MARY LOUISE KELLY, HOST:
And the tax overhaul is the first thing we will tackle in our Friday politics roundup, this week with Jonathan Capehart of The Washington Post and Ramesh Ponnuru of the National Review, also a columnist for Bloomberg View. Gentlemen, great to have you both here.
RAMESH PONNURU: Thank you.
JONATHAN CAPEHART: Great to be here.
KELLY: Fair warning - we're also going to try to make sense of a big week in the Bob Mueller Russia investigation. We'll get to that shortly. But let's talk taxes first. President Trump says he wants to sign this bill by Christmas. Ramesh, how do you rate the chances of that happening?
PONNURU: Well, a lot of folks on the Hill, including the House leadership, thinks that a deadline helps. It makes it - it forces action. It requires the Republicans to get their acts together. That said, this is going to be very, very difficult to do because it is a very complicated piece of legislation, because there are losers, as we just heard, and because when you've got complex tax reform, a lot of people who might not even be losers on that are going to think they're losers.
CAPEHART: And I would add to what Ramesh said. You know, deadlines do help. But the other problem is, they do also add, when those deadlines are blown, to the sense of dysfunction in Washington that Washington can't get anything done. And quite frankly, it's a bit unrealistic to think that some so complicated, so massive could be done in a relatively short period of time. I mean, we've got more than a month before we get to the end of the year when the president would like this to happen. But Congress doesn't work a five-day workweek.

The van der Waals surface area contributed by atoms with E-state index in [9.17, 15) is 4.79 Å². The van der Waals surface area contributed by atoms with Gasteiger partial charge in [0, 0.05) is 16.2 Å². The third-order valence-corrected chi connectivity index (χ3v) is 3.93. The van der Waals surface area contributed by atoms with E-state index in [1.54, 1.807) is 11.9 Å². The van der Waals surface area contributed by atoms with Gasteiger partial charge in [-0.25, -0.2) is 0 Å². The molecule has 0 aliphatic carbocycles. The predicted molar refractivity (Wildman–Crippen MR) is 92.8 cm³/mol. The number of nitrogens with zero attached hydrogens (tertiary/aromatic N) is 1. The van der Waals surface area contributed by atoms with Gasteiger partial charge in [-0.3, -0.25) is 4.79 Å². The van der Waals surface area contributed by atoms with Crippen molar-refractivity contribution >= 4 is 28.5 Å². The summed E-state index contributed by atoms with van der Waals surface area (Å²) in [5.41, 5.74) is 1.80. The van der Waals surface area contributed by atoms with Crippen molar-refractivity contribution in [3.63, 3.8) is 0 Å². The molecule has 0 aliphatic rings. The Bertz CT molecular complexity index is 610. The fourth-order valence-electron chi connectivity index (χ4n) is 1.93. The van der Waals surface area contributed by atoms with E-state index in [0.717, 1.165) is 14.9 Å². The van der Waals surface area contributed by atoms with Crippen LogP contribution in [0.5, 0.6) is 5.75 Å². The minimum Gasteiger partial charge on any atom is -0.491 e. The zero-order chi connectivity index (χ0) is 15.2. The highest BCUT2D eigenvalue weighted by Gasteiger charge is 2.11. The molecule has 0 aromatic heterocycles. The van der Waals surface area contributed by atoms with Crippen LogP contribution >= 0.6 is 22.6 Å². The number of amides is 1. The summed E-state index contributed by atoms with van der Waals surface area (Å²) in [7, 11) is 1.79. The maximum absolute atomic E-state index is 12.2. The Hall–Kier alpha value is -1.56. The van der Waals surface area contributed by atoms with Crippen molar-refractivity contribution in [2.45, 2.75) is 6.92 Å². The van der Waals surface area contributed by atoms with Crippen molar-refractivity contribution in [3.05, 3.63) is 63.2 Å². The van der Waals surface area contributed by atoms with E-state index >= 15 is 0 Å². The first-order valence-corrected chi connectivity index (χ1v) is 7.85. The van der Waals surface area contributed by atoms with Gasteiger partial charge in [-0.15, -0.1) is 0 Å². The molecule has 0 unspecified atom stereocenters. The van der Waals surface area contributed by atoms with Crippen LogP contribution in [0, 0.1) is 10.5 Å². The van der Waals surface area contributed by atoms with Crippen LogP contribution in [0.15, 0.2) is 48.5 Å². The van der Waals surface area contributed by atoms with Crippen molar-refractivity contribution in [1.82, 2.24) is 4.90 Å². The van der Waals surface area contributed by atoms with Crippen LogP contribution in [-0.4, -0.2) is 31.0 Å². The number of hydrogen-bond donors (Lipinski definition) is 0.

KELLY: Yeah. And we saw one deadline blown this week. This tax plan was supposed to be out in public view on Wednesday. We didn't get it till Thursday.
KELLY: Probably doesn't matter at all in the long game but matters in terms of momentum and sense of whether this is actually going to get some traction. The other question is just votes. This House version is expected to get no Democratic votes. It's not clear it's going to get all the Republican votes, either. I'm going to play you a moment from a conversation we had yesterday on the show. This is Republican Congressman Leonard Lance of New Jersey.
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LEONARD LANCE: There is much that I like in the legislation, but the proposed cap on the deductibility of state and local taxes makes the bill unacceptable at the current time.
KELLY: Unacceptable at the current time - so that's a no vote unless this bill changes a lot. As we just heard Tamara Keith reporting, that may happen. But how much do you think it's likely to shift? How much is this a living document, Jonathan?